I was hoping that now we have hit March that spring would have sprung and we would be starting to say adiós to the last of the chilly weather. After the arrival of the Beast from the East (that got incredibly annoying after hearing it for the tenth time…) came and disappeared, I imagine that a lot of Brits got very excited at the prospect of warmer weather and started relocating their sandals to a higher shoe shelf. But no, after teasing us for a few days with blue skies and some bright sunshine (at least down where I am), that didn’t last long and the Bitch is Back with strong winds and snow. With this in mind, I thought I would share my favourite slow cooked beef stew recipe for when it’s cold and frosty and we are all nursing chipples (chilly nipples <– see what I did there?).
I think I must have found the basic recipe years ago, but I have modified it to my liking. One of the great things I love about stews is how versatile they are. Providing you use a basic recipe – beef, stock, seasoning and veg kinda thing – I think after that what you chuck in it is up to you. But here’s mine and I find it absolutely delicious and I love cooking this when I want to be warm and cozy.
I would recommend having a read through this before carrying out.
For larger, hearty portions – serves 4 people. Smaller portions – serves 6 people
- 900g diced stewing steak
- Aprrox 2.5 tablespoons plain flour
- Salt and Pepper
- Approx 1 -2.5 tablespoons of garlic puree (or the fresh equivalent, the amount depends on how garlicy you like it)
- 1 bay leaf
- 1 teaspoon paprika
- 1.5 teaspoons Worcestershire sauce
- 350ml stock using 1 beef stock and 1 ham stock cube dissolved in boiling water
- 1/2 cup of red wine
- 2 shallots, diced
- 3 large potatoes, (don’t chop too small)
- 2 large leeks (don’t chop too small)
- 4 large carrots, (don’t chop too small). If you don’t use carrots then I would use another sweet veg instead like butternut squash – the dish is quite rich and salty so having a sweet veg helps balance the flavours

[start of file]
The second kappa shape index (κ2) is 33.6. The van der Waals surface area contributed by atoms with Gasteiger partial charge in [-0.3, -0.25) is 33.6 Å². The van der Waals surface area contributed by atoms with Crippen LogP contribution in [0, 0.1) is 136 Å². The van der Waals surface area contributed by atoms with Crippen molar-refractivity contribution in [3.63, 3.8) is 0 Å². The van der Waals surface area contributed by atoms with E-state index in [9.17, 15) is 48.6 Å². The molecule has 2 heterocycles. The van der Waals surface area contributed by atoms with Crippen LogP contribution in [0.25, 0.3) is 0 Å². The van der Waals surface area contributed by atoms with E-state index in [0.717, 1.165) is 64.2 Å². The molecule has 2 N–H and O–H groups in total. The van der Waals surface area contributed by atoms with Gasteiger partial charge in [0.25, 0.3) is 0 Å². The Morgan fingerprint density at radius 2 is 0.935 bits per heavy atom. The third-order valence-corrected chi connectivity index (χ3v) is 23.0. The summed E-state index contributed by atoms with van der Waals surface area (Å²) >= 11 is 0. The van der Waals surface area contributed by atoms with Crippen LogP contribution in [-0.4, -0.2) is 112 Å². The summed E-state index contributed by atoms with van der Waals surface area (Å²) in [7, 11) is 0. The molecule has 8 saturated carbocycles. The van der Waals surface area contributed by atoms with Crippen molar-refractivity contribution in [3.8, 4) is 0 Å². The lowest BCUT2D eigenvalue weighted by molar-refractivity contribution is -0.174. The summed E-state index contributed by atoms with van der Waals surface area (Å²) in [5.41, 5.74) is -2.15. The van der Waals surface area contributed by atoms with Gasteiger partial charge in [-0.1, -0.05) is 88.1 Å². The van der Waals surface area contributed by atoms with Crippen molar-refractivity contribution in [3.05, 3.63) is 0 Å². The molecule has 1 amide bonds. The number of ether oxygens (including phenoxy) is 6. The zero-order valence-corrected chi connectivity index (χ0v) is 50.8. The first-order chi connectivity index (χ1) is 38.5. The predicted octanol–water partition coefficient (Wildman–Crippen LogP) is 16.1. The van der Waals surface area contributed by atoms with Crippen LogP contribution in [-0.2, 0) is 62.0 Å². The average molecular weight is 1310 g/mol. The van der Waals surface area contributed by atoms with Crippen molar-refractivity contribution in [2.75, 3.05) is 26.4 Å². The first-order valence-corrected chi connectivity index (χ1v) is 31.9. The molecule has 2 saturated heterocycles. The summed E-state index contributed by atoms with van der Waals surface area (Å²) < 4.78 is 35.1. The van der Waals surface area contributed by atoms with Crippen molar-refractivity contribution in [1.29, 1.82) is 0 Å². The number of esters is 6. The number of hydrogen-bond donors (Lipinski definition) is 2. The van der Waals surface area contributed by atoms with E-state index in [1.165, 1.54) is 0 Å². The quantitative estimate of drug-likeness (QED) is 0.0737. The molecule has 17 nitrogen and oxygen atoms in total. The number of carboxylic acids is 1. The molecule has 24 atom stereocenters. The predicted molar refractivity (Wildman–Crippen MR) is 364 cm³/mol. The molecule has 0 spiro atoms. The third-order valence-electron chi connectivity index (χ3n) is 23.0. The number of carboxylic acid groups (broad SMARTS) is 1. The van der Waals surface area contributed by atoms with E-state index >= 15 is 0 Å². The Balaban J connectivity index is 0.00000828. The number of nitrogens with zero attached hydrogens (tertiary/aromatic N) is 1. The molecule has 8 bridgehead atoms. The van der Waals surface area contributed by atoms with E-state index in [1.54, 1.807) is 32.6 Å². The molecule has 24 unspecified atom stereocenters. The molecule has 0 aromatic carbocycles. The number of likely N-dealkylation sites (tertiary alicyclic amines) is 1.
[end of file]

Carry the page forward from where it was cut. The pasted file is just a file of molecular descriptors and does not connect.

- Squirt of ketchup
- 2 teaspoons of sugar
- Fresh Tyhme
- Beef gravy granules (optional)
- I’m lazy so I like to use the Atora suet dumpling mix in that blue, red and yellow box. You can follow the back of the box for the recipe, which basically involves adding cold water and self raising flour to the mixture. I like to enhance this a little by adding a good few cracks of salt and pepper, a teaspoon of paprika and a teaspoon of mixed herbs.
- Place beef pieces in slow cooker. In a small bowl mix together the flour, salt and pepper; pour over meat and stir to coat beef with flour mixture.
- Add in all of the chopped veg
- Pour over the stock and red wine then add the Worcestershire sauce, paprika, 1 tablespoon of garlic puree. Then add the bay leave and a few sprigs of time – I usually use about 4.
- Slow cook at a high heat for 4 hours, stirring occasionally. After the 4 hours, I start to do some tastes tests; I like to do it at this point as it has given the flavours a chance to develop and gives you an indication of how the dish will taste, so I start thinking what else I might want to add. I won’t lie – I love garlic, so I usually add in another tablespoon of this, then to give it a bit of sweetness I do a few squirts of ketchup for that acidic tomato flavour plus a teaspoon of sugar. I find adding something sweet makes the dish a lot richer when combined with that garlic savoury flavour. Depending on the taste, I may finish off with a touch of pepper, possibly another dash of salt, maybe a final squirt of garlic or 1 more teaspoon of sugar. Just remember, every time you make an addition just keep tasting before adding anything else to make sure it’s to your liking. You may find that you think it doesn’t need the additions, but this is just what I like to do to achieve a really strong, flavoursome and rich dish.
- for the fifth hour, turn down to a medium heat
- For the last 6th hour turn this down to a low heat. If adding dumplings I make these up then add these during the 6th hour then let them cook at the slow heat.
- This is optional, but at the end of the 6 hours, if you want a thicker consistency, I tend to add in a few of the gravy granules. I take the dumplings out first, add the granules, give it a stir then add the dumplings back in.
- Serve hot – but remember to remove the bay leaf and the thyme sprig stalks.
Serving suggestion: A nice glass of red wine and some warm crusty bread with butter. If serving smaller portions, I sometimes add a side of rice. I have this either plain, or if I want to jazz up plain rice, I like to add salt and pepper, some dried oregano and add a ham stock cube to the water before draining. Alternatively I really love the Morrisons brown rice which is so flavoursome and has quite a rustic, nutty, earthy kind of flavour which I think goes perfectly with this hearty dish.
Whilst I personally love this recipe, I am by no means any kind of chef! But all of my willing victims have all said this is delicious and I have made this a few times now, so I hope you enjoy it as much as I do! 🙂